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Lincoln Foundation extends “favorable” loan, will not have to sell museum artifacts

The hat may never have landed on Lincoln’s head, but it will hang around his home in the eponymous Grand Emancipator’s museum in Springfield – for now at least.

More than a year after issuing a warning cry that dire financial difficulties could force them to sell the precious stovepipe hat that allegedly – but questionably – belonged to the 16th President, officials at the Abraham Lincoln Presidential Library Foundation announced on Wednesday that they had entered into a new loan agreement which means that the organization “no longer needs to consider auctioning off one of the artifacts.

“Selling these unique artifacts was clearly something no one wanted to do,” Foundation chairman Ray McCaskey said in a statement. “From now on, this important collection will remain accessible to all who visit the Abraham Lincoln Presidential Library and Museum. “

The foundation borrowed $ 23 million in 2007 to purchase the Taper Collection, a treasure trove of more than a thousand items, including the bloodstained gloves Lincoln had with him on the night of his assassination and, most notably, the famous beaver fur hat.

Abraham Lincoln’s bloodstained gloves and handkerchief that Lincoln wore on the night of his death are pictured at the Abraham Lincoln Presidential Library and Museum in Springfield.
AP photo

The historic headgear was originally valued at around $ 6.5 million, although a senior museum official acknowledged earlier this year that historians “found no evidence confirming that the hat belonged to President Lincoln.

Interest and fees inflated the loan into $ 31 million in debt, nearly bringing the foundation to the brink of collapse in May 2018, when officials announced they would have to consider selling Taper treasury items to join the two ends.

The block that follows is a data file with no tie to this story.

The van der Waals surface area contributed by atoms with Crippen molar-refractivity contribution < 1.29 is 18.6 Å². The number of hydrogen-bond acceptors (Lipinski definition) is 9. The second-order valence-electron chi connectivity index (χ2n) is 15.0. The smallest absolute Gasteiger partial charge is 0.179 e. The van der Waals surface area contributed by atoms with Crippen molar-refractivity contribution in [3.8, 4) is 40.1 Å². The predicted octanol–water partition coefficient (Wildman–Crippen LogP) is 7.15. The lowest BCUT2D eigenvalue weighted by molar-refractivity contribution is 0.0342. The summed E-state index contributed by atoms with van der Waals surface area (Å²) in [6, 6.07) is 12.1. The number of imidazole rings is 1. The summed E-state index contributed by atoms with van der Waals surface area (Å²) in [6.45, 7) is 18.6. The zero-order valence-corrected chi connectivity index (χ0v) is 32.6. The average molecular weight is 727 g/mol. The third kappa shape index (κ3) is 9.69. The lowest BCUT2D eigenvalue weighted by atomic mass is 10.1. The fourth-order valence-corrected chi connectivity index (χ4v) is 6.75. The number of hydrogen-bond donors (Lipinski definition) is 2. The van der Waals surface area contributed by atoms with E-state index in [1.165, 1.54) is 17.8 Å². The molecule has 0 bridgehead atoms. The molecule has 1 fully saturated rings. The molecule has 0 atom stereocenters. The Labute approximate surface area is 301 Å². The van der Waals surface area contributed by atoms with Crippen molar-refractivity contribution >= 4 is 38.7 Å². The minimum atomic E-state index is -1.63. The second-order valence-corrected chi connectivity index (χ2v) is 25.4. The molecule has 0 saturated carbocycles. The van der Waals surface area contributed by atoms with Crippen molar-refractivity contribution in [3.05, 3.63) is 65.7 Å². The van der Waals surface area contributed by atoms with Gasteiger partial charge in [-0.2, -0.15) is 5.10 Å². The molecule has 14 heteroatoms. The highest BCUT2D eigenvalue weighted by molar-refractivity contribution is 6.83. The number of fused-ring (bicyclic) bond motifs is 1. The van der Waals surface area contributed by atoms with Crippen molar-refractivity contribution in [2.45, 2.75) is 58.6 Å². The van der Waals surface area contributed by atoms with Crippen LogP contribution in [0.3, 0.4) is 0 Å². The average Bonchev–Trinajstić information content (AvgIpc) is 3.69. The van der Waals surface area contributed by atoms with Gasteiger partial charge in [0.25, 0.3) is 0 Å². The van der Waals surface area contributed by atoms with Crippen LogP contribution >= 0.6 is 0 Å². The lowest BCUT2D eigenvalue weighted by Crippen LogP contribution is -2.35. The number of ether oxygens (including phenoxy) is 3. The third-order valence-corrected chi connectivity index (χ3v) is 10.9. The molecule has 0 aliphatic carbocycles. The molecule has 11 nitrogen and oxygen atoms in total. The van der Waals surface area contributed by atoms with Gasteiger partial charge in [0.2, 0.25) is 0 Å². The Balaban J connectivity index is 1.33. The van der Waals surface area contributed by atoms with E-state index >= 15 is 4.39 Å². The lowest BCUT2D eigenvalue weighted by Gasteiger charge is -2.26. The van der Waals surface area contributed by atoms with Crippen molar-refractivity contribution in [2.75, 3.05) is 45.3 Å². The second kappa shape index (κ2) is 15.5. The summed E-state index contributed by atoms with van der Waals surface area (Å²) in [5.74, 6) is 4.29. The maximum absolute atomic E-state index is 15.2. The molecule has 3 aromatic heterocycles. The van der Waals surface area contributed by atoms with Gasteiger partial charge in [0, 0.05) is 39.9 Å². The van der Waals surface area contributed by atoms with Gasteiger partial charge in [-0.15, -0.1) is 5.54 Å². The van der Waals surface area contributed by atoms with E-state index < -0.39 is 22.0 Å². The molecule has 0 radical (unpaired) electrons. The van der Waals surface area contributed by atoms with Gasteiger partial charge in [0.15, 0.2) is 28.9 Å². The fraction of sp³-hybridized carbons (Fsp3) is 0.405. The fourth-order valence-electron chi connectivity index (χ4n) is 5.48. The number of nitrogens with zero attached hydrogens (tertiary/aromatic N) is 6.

They even resorted to passing the hat through an ill-fated online crowdfunding effort to help close a $ 9.7 million gap on the loan, eventually unplugging. on a campaign that only raised around $ 35,000.

But a slight increase in private fundraising earlier this year allowed the foundation to make “a larger-than-normal principal payment,” and they struck a loan extension deal with Lake Forest Bank & Trust which now matures on October 31, 2022, and “includes a lower interest rate”.

The financial hat trick “will ensure that the collection remains accessible to the public until 2022,” but the foundation is still responsible for the remainder of the loan and “must continue to raise funds for the collection,” officials said.

They have paid off over $ 22 million in debt of $ 31 million.

“We are very grateful to the Lake Forest Bank team for supporting us from the start and for their willingness to negotiate this important extension as we continue to repay the debt,” Foundation Treasurer Sarah Phalen said in a statement. communicated. “By working with the ALPLF finance committee, I think we have found a viable way forward for us to pay off the debt in full. “

The improved financial forecast is good news for a museum that grabbed national headlines last month with revelations that former director Alan Lowe bypassed museum protocols when he loaned a handwritten copy ” priceless’ from the Gettysburg address – and shipped it via FedEx – to curatorial expert Glenn Beck’s nonprofit, whose declared mission is “centered on the restoration of the human spirit”.

Lowe was fired by Governor JB Pritzker in September, although the reason for his ousting was not given until November 22 with the release of a report by a state watchdog. The museum is a separate entity from the foundation, which is responsible for fundraising.